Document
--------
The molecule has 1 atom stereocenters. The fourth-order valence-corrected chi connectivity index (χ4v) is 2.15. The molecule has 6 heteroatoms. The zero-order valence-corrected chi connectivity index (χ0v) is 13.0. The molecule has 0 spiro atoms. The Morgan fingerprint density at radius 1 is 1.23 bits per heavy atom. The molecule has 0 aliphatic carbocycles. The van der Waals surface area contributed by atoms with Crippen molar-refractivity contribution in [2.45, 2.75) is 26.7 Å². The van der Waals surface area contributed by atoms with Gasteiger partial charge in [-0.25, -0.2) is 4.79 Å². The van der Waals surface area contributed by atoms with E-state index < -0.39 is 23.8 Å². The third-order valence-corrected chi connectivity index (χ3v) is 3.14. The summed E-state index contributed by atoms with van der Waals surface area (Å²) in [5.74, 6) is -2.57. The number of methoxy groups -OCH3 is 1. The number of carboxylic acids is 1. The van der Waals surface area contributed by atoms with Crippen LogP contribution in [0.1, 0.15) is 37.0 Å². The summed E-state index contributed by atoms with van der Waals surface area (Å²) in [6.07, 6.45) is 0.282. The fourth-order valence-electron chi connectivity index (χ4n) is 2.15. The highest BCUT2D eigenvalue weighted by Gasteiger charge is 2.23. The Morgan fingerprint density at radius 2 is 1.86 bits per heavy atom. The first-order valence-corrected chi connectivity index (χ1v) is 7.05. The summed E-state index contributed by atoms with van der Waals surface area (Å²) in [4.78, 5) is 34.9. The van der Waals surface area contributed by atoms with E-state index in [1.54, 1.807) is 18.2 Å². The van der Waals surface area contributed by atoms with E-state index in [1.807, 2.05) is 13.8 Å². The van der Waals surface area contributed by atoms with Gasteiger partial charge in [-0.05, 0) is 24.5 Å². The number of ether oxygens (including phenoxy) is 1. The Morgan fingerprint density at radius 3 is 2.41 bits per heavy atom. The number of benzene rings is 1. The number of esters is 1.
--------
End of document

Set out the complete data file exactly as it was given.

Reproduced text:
The molecule has 1 atom stereocenters. The fourth-order valence-corrected chi connectivity index (χ4v) is 2.15. The molecule has 6 heteroatoms. The zero-order valence-corrected chi connectivity index (χ0v) is 13.0. The molecule has 0 spiro atoms. The Morgan fingerprint density at radius 1 is 1.23 bits per heavy atom. The molecule has 0 aliphatic carbocycles. The van der Waals surface area contributed by atoms with Crippen molar-refractivity contribution in [2.45, 2.75) is 26.7 Å². The van der Waals surface area contributed by atoms with Gasteiger partial charge in [-0.25, -0.2) is 4.79 Å². The van der Waals surface area contributed by atoms with E-state index < -0.39 is 23.8 Å². The third-order valence-corrected chi connectivity index (χ3v) is 3.14. The summed E-state index contributed by atoms with van der Waals surface area (Å²) in [5.74, 6) is -2.57. The number of methoxy groups -OCH3 is 1. The number of carboxylic acids is 1. The van der Waals surface area contributed by atoms with Crippen LogP contribution in [0.1, 0.15) is 37.0 Å². The summed E-state index contributed by atoms with van der Waals surface area (Å²) in [6.07, 6.45) is 0.282. The fourth-order valence-electron chi connectivity index (χ4n) is 2.15. The highest BCUT2D eigenvalue weighted by Gasteiger charge is 2.23. The Morgan fingerprint density at radius 2 is 1.86 bits per heavy atom. The first-order valence-corrected chi connectivity index (χ1v) is 7.05. The summed E-state index contributed by atoms with van der Waals surface area (Å²) in [4.78, 5) is 34.9. The van der Waals surface area contributed by atoms with E-state index in [1.54, 1.807) is 18.2 Å². The van der Waals surface area contributed by atoms with E-state index in [1.807, 2.05) is 13.8 Å². The van der Waals surface area contributed by atoms with Gasteiger partial charge in [-0.05, 0) is 24.5 Å². The number of ether oxygens (including phenoxy) is 1. The Morgan fingerprint density at radius 3 is 2.41 bits per heavy atom. The number of benzene rings is 1. The number of esters is 1.